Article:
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Another Way                             
Individual  Advocacy   
Have a Great One!
A Homeless Man's 

*Chapter Excerpt
*More Pictures
*J.C.'s Grandchildren
*About the Author


*Notably New  
*Must Reads
*Children's Books
Teaching Children
*Teaching Resources
*Class Project 
*Using My Book
   --Read Aloud
   --Word Study
*Lesson Plans
*Adults Who Care
*Kids Who Care
What's New
Developing a  Website

* Shelters  
* Mental Illness 
* Poverty  
* About Homelessness
*Unemployment        *Panhandling    
* Housing and Welfare
* Families and Children



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--to promote active listening skills
--to encourage reflective responses
--to encourage problem-solving strategies and critical thinking skills
--to develop an understanding of homelessness
--to analyze characters
--to identify the setting and compare it to where they live
--to predict what might happen next
--to discuss ideas and thoughts
--to relate what they already know to what they are learning
--to discuss values--compassion, unselfishness, helping others and experiences they've had when they have helped someone.


Active Listening . . .
Students jot down questions on post-it  notes as I read from the book and go back to their questions later

Reflective Responses
--Pose questions to the students as I read and engage them in discussion.
--Assign writing exercises at various points during the book. Students  then elaborate on their thoughts and ideas.
Encourage Problem-Solving and Critical Thinking Skills
--Students consider what they would do if they were in my situation.
--Students work in groups to think of ways that J.C. could get help

--Students pose questions about J.C. and whether he was resourceful in getting help.
--Students consider the choices I had and what decisions I made.
--Students consider  their own values and choices.
--Students compare their own home-life to that of a homeless person.
Develop an Understanding of Homelessness
--Students take notes on the research presented to them
--Students conduct research using the websites listed in my book
--Students pose questions as they listen to my book, such as, "Why are so many children homeless?
As I read to my students. I would stop at various times and ask them a question. I want them to relate what I am reading to their own experience and their own feelings.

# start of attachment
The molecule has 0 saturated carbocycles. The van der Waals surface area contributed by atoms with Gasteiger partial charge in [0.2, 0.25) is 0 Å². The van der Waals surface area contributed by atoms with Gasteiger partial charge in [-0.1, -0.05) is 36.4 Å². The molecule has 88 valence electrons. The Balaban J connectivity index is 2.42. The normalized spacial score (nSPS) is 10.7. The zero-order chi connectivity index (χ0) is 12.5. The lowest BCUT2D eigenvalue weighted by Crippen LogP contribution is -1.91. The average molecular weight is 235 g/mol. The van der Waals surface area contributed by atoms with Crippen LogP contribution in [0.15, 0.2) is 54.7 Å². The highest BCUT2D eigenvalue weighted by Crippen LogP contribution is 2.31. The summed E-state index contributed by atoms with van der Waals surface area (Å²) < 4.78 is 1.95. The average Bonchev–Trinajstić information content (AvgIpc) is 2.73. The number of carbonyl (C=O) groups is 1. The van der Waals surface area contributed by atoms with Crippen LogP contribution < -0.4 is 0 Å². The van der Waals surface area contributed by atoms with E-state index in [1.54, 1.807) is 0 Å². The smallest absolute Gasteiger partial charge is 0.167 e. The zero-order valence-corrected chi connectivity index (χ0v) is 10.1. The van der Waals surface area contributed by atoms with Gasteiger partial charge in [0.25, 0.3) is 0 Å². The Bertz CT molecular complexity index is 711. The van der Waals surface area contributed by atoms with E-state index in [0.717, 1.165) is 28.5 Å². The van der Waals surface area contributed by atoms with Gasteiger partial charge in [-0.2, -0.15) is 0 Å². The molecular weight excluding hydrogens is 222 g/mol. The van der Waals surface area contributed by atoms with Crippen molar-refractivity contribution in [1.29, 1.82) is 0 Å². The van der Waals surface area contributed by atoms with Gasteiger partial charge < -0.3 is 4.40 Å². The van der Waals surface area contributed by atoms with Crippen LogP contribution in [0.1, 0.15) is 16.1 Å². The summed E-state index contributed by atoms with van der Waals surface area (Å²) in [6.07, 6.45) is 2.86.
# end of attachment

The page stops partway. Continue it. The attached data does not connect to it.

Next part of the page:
Page 14   "Many homeless people had no one to look out for them.; they were isolated from family and friends, many times of their own choice."

Question:  What do you think this means, to be isolated?  Why would someone want to isolate himself?

Page 30   "He could have been a colleague of mine, I thought, any of the teachers I had worked with over the years. Why him and not them?

Question:  What does the word, "colleague" mean?  What do you think? Why did he become homeless and not another teacher?

Page  47    "I don't mean to bee so abrupt with you, but your questions interrupt my train of thought."

Question:  How would you describe how J.C. was feeling?  How do you think it made me feel when he said that to me? Do you ever feel that way when someone interrupts you?

Page 51  "A smile costs nothing but its value is priceless. It enriches the one who gives it but it doesn't impoverish him."  Anonymous

Question: What do you think this quote means?
Page 51   "Holidays were probably hard for J.C., I thought . . "

Question:  How do you think a homeless person celebrates the holidays?
Page 55   "I sighed deeply thinking how a homeless person could just disappear and no one would ever miss him."

Question: What would you do if a homeless person was missing? What happens if a homeless person is missing? Who would care?

Page 62   "It is one of the most beautiful compensations of life that no man can sincerely try to help another without helping himself."  Ralph Waldo Emerson.

Question: What does this quote mean?

Page 67  "Shelter are so crowded that the night are noisy with people talking, crying, laughing, and so on."

Question: What are the pros and cons of shelters. How do you thin living in a shelter compares to your own life? 

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